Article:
How will NPI dovetail with NSC? TBA

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Friday, September 30, 2005

BALTIMORE - Applications for the 10-digit National Provider Identification numbers have been rolling in since May, but providers still have questions about how the new enrollment process will work.
Top of mind is how NPI will dovetail, if at all, with the National Suppliers Clearinghouse. Despite the questions, few words were spoken of NPI and the NSC during a late-August Open Door Forum on provider enrollment applications.
That's because a lot of the details are "still being fleshed out," said attorney Asela Cuervo. At this stage in the game, one thing is for sure: NPI isn't a substitute for the NSC.
"Providers will need to have both," Cuervo said. "NPI is going to be a number, basically, and it's not going to have any intelligence embedded into it. It will be separate from enrollment, where you look at whether the supplier is qualified to be in the Medicare program."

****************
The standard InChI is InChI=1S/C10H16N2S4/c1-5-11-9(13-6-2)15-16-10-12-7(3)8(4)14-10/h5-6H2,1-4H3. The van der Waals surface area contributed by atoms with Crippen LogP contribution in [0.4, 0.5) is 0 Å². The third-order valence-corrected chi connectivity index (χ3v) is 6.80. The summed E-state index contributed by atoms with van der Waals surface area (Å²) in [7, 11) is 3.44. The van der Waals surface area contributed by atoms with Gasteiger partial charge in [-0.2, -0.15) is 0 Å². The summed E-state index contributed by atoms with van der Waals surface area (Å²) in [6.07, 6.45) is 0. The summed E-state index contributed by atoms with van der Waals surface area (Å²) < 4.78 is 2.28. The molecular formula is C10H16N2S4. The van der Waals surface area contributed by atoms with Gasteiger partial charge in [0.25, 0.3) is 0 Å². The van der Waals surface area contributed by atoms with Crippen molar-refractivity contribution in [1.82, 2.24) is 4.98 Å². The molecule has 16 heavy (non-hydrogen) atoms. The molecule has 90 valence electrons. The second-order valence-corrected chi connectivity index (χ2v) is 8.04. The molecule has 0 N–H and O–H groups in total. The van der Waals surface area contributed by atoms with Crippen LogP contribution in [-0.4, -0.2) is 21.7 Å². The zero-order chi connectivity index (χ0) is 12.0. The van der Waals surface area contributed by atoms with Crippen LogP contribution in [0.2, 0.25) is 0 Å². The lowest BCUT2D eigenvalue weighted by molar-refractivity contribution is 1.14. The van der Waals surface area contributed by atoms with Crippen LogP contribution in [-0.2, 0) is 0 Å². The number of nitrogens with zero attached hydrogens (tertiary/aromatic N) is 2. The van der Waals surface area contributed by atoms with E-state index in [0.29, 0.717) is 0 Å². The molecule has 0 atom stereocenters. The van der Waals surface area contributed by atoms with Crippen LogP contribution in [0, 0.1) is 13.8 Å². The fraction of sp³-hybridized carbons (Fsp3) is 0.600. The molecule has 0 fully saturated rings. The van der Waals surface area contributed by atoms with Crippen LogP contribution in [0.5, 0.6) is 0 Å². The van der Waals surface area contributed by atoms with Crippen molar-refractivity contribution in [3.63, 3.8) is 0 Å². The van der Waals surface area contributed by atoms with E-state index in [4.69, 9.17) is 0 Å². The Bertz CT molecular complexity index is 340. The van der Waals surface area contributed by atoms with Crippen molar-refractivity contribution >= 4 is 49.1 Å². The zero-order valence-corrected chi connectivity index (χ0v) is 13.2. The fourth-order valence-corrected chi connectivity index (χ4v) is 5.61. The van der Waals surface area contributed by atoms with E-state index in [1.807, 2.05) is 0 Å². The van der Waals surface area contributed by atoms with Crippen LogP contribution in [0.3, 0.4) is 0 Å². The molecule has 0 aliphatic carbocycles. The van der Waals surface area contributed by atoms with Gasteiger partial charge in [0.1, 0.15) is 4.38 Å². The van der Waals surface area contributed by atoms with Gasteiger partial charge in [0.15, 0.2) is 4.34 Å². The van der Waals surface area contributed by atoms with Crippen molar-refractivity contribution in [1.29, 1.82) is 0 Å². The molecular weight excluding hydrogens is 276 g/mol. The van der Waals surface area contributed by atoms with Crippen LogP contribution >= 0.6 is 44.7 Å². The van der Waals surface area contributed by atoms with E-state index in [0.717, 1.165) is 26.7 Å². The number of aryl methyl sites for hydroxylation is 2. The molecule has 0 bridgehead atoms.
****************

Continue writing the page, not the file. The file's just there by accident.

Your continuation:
CMS created NPI, a requirement of the Health Insurance Portability and Accountability Act of 1996, to help improve electronic transactions for health care. NPI numbers, "global" numbers used across the board for all payers, accompanied by an existing Medicare number will be accepted beginning Jan. 3, 2006.
Wade Hendrickson, chairman of the National Supplier Clearinghouse Advisory Committee, said it's too soon to tell whether NPI and the NSC will streamline the enrollment process by sharing information, but providers "are optimistic."
The NSC is adopting a software system that would help facilitate information sharing, he sad.
One issue discussed during the Open Door Forum was submitting applications online, which Hendrickson said would be "faster, cleaner and easier to track." CMS and the company that will dole out NPI numbers, Fox Systems, is still tweaking the system, especially as it relates to providers with multiple locations and multiple tax IDs.
All HIPAA-covered health plans must implement the NPI by May 23, 2007. Small health plans have until May 23, 2008.
Those deadlines seem far away, but providers worry about how smoothly the process will work, with some entities working with NPI numbers and others still making the transition.
"But that sort of has been the HIPAA-implementation model," Cuervo said. "Issues will be worked out on a case-by-case basis."
The bottom line on NPI: "There are a lot of folks who think it's overkill," Cuervo said.

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